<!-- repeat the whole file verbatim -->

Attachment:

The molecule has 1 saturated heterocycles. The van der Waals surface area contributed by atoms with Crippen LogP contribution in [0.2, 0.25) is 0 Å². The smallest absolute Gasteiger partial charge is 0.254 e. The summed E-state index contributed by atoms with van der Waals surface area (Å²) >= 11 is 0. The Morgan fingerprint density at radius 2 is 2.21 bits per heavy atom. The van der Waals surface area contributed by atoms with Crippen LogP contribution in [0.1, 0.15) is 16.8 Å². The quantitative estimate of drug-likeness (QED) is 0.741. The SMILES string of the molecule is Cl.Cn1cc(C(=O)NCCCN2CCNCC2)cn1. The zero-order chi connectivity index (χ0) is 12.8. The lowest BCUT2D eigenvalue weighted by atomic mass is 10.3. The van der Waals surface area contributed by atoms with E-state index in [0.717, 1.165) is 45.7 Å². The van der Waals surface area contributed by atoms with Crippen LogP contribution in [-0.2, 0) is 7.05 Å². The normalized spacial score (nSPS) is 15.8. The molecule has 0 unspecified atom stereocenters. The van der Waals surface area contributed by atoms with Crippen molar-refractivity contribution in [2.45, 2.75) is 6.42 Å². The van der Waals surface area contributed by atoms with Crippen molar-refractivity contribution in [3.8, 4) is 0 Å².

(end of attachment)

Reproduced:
The molecule has 1 saturated heterocycles. The van der Waals surface area contributed by atoms with Crippen LogP contribution in [0.2, 0.25) is 0 Å². The smallest absolute Gasteiger partial charge is 0.254 e. The summed E-state index contributed by atoms with van der Waals surface area (Å²) >= 11 is 0. The Morgan fingerprint density at radius 2 is 2.21 bits per heavy atom. The van der Waals surface area contributed by atoms with Crippen LogP contribution in [0.1, 0.15) is 16.8 Å². The quantitative estimate of drug-likeness (QED) is 0.741. The SMILES string of the molecule is Cl.Cn1cc(C(=O)NCCCN2CCNCC2)cn1. The zero-order chi connectivity index (χ0) is 12.8. The lowest BCUT2D eigenvalue weighted by atomic mass is 10.3. The van der Waals surface area contributed by atoms with E-state index in [0.717, 1.165) is 45.7 Å². The van der Waals surface area contributed by atoms with Crippen LogP contribution in [-0.2, 0) is 7.05 Å². The normalized spacial score (nSPS) is 15.8. The molecule has 0 unspecified atom stereocenters. The van der Waals surface area contributed by atoms with Crippen molar-refractivity contribution in [2.45, 2.75) is 6.42 Å². The van der Waals surface area contributed by atoms with Crippen molar-refractivity contribution in [3.8, 4) is 0 Å².